Censor and censure are easily confused words.
The spell-check application of most word processing software programs would not catch a slip-up of these two words. Spell-check is looking for words that aren’t in its dictionary, and words that resemble words in its dictionary, but are possibly spelled wrong. Spell-check isn’t perfect. It doesn’t know and can’t guess what word you wanted, or what word you meant, it can only judge the words on the page. If you used words that are all spelled correctly, it gives you a pass anyway.
Autocorrect suggests words that start with the same letters. It’s suggesting what word you may want to save time, but quite often, its suggestions are pretty off base. They don’t help you out, but they do make you laugh.
Censor (pronounced “sihn-suhr”) is a verb. It means to block or prohibit content, or portions of content, from being shared with an audience, or a subset of an audience. Typically censoring is done by one person to another, or one organization to a famous person.
For example, in the US, obscene words and full nudity are not allowed on over-the-air network television, and obscene words are also not allowed on AM/FM radio stations. (Radio and television that is subscribed to, like Sirius radio, HBO television, Showtime television, and streaming content aren’t subject to these rules.)
So should someone use a forbidden word on television, the audio of the words gets bleeped out (assuming the usage was scripted or otherwise anticipated), and the nudity of female nipples, bare buttocks, and genitalia are blurred within a circular blurry masking shape. But mistakes happen when the unexpected happens. One time for an unexpected exposure was the wardrobe malfunction at the 2004 Superbowl Halftime show featuring Janet Jackson and Justin Timberlake.
Censure (pronounced “sihn-shurr”) is a verb.
- It means to formally denounce or rebuke someone else’s words or actions after they have been shared or performed. Typically this word is used in government or organizational settings.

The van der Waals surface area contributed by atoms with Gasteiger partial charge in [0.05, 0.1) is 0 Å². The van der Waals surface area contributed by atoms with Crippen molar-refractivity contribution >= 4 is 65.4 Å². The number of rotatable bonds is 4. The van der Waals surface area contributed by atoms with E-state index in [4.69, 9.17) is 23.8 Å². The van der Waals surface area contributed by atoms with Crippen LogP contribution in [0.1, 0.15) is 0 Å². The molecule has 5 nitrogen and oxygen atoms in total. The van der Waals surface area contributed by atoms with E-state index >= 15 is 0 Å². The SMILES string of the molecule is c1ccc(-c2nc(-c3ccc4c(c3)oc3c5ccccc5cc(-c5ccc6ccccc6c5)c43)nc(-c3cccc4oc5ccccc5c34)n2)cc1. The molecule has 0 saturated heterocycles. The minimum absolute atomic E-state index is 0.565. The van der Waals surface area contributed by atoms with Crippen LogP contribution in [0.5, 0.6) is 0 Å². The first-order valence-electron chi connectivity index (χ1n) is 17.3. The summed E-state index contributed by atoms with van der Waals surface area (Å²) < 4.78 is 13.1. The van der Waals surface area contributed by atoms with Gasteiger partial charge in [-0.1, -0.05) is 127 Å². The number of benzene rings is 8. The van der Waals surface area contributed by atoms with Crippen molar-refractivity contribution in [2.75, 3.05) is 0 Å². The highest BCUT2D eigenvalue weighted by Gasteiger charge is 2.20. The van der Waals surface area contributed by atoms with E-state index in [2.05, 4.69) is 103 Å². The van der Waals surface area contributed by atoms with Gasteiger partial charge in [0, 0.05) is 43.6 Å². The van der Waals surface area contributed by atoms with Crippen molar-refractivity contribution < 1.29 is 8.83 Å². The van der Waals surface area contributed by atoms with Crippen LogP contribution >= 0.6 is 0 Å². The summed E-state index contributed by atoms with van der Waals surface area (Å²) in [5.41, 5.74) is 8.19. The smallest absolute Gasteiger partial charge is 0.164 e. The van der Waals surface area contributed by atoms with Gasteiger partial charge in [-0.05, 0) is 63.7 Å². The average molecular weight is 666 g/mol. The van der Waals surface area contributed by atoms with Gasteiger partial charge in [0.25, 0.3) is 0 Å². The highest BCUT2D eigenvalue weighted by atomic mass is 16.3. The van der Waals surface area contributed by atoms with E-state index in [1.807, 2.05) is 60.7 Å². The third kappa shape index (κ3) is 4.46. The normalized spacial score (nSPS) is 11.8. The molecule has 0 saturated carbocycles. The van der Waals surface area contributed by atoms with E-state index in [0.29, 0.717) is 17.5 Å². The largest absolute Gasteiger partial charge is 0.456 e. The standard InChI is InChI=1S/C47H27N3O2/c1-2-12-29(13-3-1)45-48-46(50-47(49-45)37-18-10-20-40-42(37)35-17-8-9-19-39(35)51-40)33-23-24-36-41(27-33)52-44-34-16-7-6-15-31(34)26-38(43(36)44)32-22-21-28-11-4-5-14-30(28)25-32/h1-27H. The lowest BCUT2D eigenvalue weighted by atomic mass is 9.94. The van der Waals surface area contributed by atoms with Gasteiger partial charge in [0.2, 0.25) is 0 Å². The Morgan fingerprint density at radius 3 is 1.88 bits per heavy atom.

- It means a general rebuke or harsh criticism.
The following story uses both words correctly:
During a particularly heated debate on a water quality bill, Senator Cynthia Thompson, a member of the minority party, dropped an f-bomb. She was immediately censured by the majority party. The majority leader also attempted to censor her contributions to future debates. When she asked to have the floor, he declined, and said “we cannot afford another spectacle like the last one you caused, Senator.”
It wasn’t that they hadn’t heard the word before, although it was unconventional for the Senate floor. Rather, this issue was contentious one, and this Senator Thompson was a thorn in their side. Lobbyists for major companies had a vested interest in no one getting in their way or questioning their waste management practices in her district. The f-bomb incident was just an excuse to silence her arguments. Senator Thompson passed on her findings to her Senate peers. Pediatricians in her district had shared with her that showed children’ blood samples indicated the presence of lead. Likely, they were being poisoned by local water supplies where big industries had been illegally dumping their waste for years. The community’s residents needed to get access to better water just 10 miles away. The problem? A big bottled water company, which also had lobbyists, that claimed a proprietary interest to this aquifer was making things difficult.